BILLINGS - Keeping kids from catching COVID-19 is just one of the challenges during this pandemic. It comes with other health issues and concerns as kids miss out on classroom time.
“It’s always important for kids to have physical activity, whether they are at home, or at school. I think at school it’s easier for kids with recess and gym class, for them to get that recommended amount of 60 minutes a day of physical activity. So at home, it’s really important for their mental health, for their overall cardiovascular health, and just their muscular health to get up and move their body,” said Krista Bakkedahl, Billings Clinic pediatric physical therapist.
The 60 minutes of physical activity a day is recommended by the American Academy of Pediatrics and is a general school guideline.
Planning physical activity throughout the day could help children focus on their schoolwork.
“Setting a timer for your child, to give them that auditory reminder of – I gotta get up and move, I gotta get up and stretch. It’s easier for them to focus on their schoolwork once they’ve gotten their wiggles out. Kids tend to be wiggly, they’re supposed to be wiggly, so it’s best to give them that reminder to get up and be active for a few minutes, and then they can sit down and focus better on their school work to do their best academic learning,” Bakkedahl said.
Attention spans vary by age, so Bakkedahl recommends younger children get up and move every 15 minutes, and older elementary students should move every 30 minutes.
A few home activities she recommends are running in place, jumping jacks, marching, frog jumps, and stretching.
She also said guided videos are easy to find online by searching for “kids at home exercise” on YouTube.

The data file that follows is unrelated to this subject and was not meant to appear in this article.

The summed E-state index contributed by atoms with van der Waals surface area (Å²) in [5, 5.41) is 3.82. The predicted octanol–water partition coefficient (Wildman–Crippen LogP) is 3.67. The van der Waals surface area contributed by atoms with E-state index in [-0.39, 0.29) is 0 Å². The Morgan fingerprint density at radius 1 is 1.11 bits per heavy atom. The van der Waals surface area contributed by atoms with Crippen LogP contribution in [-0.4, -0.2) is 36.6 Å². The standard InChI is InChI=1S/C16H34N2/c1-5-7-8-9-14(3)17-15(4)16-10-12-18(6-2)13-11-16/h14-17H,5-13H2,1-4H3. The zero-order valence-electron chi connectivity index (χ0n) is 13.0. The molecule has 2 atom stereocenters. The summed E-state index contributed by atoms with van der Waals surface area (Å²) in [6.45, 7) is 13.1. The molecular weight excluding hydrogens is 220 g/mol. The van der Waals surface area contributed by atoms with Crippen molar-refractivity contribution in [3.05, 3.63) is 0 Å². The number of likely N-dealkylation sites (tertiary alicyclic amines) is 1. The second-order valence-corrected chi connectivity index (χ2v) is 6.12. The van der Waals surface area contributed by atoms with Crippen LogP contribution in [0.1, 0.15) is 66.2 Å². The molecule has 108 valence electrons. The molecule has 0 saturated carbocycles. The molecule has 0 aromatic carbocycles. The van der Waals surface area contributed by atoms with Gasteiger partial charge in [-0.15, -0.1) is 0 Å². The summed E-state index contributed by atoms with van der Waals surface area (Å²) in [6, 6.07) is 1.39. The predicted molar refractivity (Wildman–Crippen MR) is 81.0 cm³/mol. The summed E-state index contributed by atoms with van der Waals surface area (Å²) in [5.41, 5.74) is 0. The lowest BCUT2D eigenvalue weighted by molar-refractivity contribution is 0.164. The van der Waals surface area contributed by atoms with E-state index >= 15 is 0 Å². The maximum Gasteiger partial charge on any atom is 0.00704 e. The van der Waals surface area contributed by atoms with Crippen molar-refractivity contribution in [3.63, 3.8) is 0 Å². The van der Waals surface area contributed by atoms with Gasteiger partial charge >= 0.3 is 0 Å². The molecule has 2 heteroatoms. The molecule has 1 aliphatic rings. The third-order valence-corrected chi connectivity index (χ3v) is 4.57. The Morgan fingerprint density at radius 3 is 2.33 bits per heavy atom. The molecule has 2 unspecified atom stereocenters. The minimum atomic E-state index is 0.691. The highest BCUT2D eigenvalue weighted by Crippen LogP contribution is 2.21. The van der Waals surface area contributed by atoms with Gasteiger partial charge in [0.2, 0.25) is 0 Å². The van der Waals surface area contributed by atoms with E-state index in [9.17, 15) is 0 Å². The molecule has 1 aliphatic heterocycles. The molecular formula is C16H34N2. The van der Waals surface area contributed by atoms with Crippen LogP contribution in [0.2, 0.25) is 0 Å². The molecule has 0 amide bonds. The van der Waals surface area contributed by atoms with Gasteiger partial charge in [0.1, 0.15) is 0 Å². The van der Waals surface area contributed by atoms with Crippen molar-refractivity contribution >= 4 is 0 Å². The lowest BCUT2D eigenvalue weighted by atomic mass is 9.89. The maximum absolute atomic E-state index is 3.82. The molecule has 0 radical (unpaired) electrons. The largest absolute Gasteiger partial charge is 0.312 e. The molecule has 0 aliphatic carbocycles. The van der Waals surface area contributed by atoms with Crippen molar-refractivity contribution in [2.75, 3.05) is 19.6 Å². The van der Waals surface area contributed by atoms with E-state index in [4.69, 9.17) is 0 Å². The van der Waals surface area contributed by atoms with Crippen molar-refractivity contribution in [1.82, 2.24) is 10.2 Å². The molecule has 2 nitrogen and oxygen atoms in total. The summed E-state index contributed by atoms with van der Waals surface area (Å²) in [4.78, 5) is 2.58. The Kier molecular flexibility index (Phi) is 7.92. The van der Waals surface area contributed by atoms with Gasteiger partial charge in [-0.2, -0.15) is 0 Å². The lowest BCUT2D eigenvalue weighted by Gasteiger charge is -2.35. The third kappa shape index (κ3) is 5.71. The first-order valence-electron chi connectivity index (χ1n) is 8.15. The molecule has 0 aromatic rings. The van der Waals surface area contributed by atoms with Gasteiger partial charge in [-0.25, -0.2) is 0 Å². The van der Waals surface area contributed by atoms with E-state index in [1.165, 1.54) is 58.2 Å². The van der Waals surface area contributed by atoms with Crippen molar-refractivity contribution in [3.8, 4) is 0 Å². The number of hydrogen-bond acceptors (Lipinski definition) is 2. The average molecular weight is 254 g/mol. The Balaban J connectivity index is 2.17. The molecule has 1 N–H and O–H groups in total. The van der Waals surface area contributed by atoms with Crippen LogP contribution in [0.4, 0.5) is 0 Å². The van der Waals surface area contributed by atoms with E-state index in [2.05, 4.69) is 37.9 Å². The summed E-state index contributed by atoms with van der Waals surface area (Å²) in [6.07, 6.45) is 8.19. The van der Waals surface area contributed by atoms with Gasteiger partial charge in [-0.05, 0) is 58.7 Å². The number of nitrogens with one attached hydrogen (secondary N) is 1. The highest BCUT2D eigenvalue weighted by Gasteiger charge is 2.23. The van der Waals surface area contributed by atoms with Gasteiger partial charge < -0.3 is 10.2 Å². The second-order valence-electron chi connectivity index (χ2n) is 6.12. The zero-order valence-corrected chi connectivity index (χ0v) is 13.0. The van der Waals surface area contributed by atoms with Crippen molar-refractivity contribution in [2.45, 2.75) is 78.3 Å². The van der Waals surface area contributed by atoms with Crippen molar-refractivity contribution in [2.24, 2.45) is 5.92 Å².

Roku also streams a program called “Go Noodle” that guides children through home movements and exercise.
Parents should also encourage their older kids to get in daily physical activity.
“It’s really, really important for middle school and high school kids to also take that into consideration, that they also need to get up and stretch,” Bakkedahl said
She recommends they do burpees, squats, or even getting outside and shoveling some snow.
“I know it’s not fun, but it’s good physical activity, and it’s helpful to your parents,” she said.
Pediatric speech-language pathologist Katie Sam is concerned about speech development.
She said kids are having a harder time being understood by their peers and teachers because masks conceal visual cues.
“As kids are learning to communicate effectively, there’s just so many sounds they need to make and our tongue has so many complicated movements to make some of those sounds, and some of them are really challenging. In particular, T, H, and R. And then sometimes they can be hard to understand, even in kiddos who aren’t having difficulty being understood. Behind a mask, the sound ‘f,’ as well as the sound ‘th,’ essentially sound the same. So we usually use a visual cue to see those when we are talking,” Sam said.
Lack of visual cues can be especially hard on children with hearing loss and autism.
Sam suggests using clear masks, and over articulate when lip and tongue movements are not visible.
While Zoom and FaceTime are used for education and catching up with family and friends, Sam recommends using them to communicate since it’s a safe way to observe expressions and mouth movement.
Pediatric occupational therapist Tanya Sciuchetti reminds parents to include sensory play.
Schiuchetti describes it as anything that’s fun, creative, and movement based.
“Try to make it a priority because that’s what’s going to help keep your child more calm and regulated. And we need these sensory experiences just for overall good development and development of our coordination, better attention, better focus. They’re just so important for our overall development,” Schiuchetti said.
Sensory play also helps develop cognitive skills used in math, science, and problem solving.
Some of Schiuchetti’s recommended activities include:
-Create an obstacle course in your home
-Visit the playground when the weather allows
-Get down on the ground and act like an animal. Try a bear walk or crab walk.
-Play limbo in the living room
-Roll around on the ground
-Create sensory bins with objects hidden by sand, rice, or beans
-Create a water play station in the kitchen sink, bathtub, or in a bowl
-Blow bubbles with a straw to create a bubble tower, or jump on bubbles to pop them, and catch a bubble on your body then pop it
Like any other activity, children should be supervised for safety during sensory play.
To learn more about the pediatric therapy team at Billings Clinic West, click here.